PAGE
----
Office design of the past can help us in the future

The past has got a lot to teach us when it comes to space planning in office environments.

As we move into a new generation of office environments, designed to meet the needs of all, we can expect an eclectic mix of corporate space that takes the best from past design to provide a large selection of the most varied and effective uses of office space.

The efficiency of the silent generation

Before the end of the Second World War, an engineer from the U.S called Frederick Taylor began designing some of the best expanses of office space that demonstrated efficiency and order. The offices were spread over a large single floor with rows of evenly spaced workstations for the collective mass of workers, with a small office set aside for managers. The workspace was designed for efficiency, filling the room with as many people as possible so that every square foot was accountable.

Working in the cluster

The 1950s saw the introduction of the cluster environment; areas compartmentalized by the department. Introduced and influenced by German designers, the spaces were designed from a more advanced perspective and considered to be more of a ‘landscape’ than simply a room full of people. The office of the fifties had desks grouped together to make it easier for co-workers to communicate and provided a much less rigid structure. During the mid 20th century, furniture design was revolutionised with designs coming to the fore that are still popular today, such as the Eames Office Chair, available from

Swinging 60s

The mid-60s to mid-70s saw the dawn of the action-packed office. In this new age of communication and telephony, the need for quiet and calm was paramount and thus was born the cubicle culture. Portable walls, sloping to form workstations and, basically, to protect from excess noise, this office lent itself to a more personal style of work, which supported greater focus, together with the making of calls.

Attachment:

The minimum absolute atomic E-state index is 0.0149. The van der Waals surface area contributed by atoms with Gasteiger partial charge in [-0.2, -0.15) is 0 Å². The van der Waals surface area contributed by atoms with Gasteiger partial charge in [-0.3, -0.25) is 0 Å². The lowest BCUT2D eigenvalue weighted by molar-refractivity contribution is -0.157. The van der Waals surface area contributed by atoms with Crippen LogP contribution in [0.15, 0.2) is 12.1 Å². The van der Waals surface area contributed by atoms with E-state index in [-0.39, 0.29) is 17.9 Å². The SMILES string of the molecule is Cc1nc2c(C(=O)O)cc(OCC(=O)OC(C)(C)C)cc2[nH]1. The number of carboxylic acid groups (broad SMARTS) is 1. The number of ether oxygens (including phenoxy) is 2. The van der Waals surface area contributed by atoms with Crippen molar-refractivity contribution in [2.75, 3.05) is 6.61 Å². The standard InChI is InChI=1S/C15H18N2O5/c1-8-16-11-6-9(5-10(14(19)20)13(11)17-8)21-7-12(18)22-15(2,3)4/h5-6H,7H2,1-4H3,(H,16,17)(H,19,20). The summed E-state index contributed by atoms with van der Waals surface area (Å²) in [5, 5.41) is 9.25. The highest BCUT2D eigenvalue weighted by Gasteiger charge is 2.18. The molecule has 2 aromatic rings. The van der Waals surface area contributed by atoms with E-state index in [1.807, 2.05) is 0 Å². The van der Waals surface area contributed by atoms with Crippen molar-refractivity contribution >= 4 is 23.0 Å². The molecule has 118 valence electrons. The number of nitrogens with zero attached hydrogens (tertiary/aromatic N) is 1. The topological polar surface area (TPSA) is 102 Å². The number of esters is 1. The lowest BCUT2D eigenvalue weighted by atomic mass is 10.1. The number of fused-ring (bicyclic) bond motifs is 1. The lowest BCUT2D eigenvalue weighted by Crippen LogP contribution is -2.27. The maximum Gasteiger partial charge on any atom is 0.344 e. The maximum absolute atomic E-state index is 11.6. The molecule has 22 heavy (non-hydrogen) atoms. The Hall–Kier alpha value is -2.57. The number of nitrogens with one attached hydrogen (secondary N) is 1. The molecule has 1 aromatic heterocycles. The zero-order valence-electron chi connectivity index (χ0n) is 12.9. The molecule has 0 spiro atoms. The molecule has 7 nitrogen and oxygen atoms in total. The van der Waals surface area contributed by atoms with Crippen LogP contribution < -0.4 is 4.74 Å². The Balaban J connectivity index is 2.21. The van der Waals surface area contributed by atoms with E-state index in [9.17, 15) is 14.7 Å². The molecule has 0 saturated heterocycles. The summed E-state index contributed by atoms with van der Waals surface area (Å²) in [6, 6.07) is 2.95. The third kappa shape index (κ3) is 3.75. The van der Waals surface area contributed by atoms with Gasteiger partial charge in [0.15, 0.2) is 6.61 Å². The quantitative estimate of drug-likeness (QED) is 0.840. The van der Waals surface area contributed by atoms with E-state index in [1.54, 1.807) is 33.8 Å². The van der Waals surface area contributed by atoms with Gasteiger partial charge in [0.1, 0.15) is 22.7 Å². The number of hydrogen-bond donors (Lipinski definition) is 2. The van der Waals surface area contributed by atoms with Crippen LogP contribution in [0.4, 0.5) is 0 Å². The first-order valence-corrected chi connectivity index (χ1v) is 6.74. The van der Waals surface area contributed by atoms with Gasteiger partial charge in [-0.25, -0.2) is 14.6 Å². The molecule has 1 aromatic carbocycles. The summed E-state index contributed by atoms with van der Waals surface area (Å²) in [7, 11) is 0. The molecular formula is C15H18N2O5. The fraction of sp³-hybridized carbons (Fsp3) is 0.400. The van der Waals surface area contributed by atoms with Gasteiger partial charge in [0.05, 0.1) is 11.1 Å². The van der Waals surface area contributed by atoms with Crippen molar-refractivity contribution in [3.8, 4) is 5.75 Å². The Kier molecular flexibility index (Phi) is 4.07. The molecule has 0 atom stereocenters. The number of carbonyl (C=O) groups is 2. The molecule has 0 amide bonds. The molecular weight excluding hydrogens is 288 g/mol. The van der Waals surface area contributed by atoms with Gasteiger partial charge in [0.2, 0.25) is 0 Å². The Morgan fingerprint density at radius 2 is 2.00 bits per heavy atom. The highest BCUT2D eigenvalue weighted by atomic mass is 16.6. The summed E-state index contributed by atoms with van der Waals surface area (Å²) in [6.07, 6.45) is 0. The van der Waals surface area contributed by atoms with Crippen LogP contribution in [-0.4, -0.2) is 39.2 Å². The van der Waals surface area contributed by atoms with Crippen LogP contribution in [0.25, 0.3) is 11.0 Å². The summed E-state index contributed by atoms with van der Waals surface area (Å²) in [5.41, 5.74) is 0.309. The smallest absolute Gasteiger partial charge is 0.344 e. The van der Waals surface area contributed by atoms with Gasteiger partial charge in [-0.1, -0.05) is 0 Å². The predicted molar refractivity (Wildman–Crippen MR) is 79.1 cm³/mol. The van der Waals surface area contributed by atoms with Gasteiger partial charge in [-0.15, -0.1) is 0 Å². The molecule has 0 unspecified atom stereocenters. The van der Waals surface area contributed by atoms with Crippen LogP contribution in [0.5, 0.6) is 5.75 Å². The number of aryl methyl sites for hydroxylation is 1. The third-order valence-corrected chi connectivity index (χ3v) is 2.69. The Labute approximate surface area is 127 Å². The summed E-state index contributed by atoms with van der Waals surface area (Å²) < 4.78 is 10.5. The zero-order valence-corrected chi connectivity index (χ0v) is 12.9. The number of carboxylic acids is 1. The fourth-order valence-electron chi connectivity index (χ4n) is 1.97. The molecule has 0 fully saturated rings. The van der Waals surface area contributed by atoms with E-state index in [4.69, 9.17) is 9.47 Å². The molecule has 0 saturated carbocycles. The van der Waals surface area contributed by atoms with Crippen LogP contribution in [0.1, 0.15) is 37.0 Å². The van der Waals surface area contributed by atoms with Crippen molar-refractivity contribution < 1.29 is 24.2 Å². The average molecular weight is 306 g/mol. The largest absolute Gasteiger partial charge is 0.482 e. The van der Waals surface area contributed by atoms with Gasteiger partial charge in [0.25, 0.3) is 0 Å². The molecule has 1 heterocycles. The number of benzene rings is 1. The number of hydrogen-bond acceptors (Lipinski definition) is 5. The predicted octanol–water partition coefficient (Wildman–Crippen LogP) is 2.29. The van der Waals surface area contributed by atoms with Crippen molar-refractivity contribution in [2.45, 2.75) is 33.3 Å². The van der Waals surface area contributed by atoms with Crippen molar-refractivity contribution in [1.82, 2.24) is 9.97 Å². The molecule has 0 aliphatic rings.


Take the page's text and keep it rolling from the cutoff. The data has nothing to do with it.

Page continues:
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On into the ’90s

In the 80s and into the ’90s, the era of cubicles gains further traction, with workstations often supported by a fourth wall to allow for extra privacy with limited spaces filled with a large desk and a computer.

Birth of ‘web’ and other new technologies

As the ’90s progressed so does technology. Internet and digital innovation has seriously changed the way we work, making the world smaller and allows for far greater, and faster, interaction than ever before.

New technologies have an impact on physical office space. Computers shrink, the walls come down and open plan becomes the norm. Laptops allow flexible working methods such as hot desking to become the norm.

Summarizing the best bits

There is most definitely a lot to learn from previous trends in office design. We can lift the best parts from each generation and use them to help us in the future, this is a list of factors we can see: efficient space planning; cluster environments, with less rigidity; a quiet area for concentration and retaining essential privacy; the latest technology; simple style and creation of easy flow.

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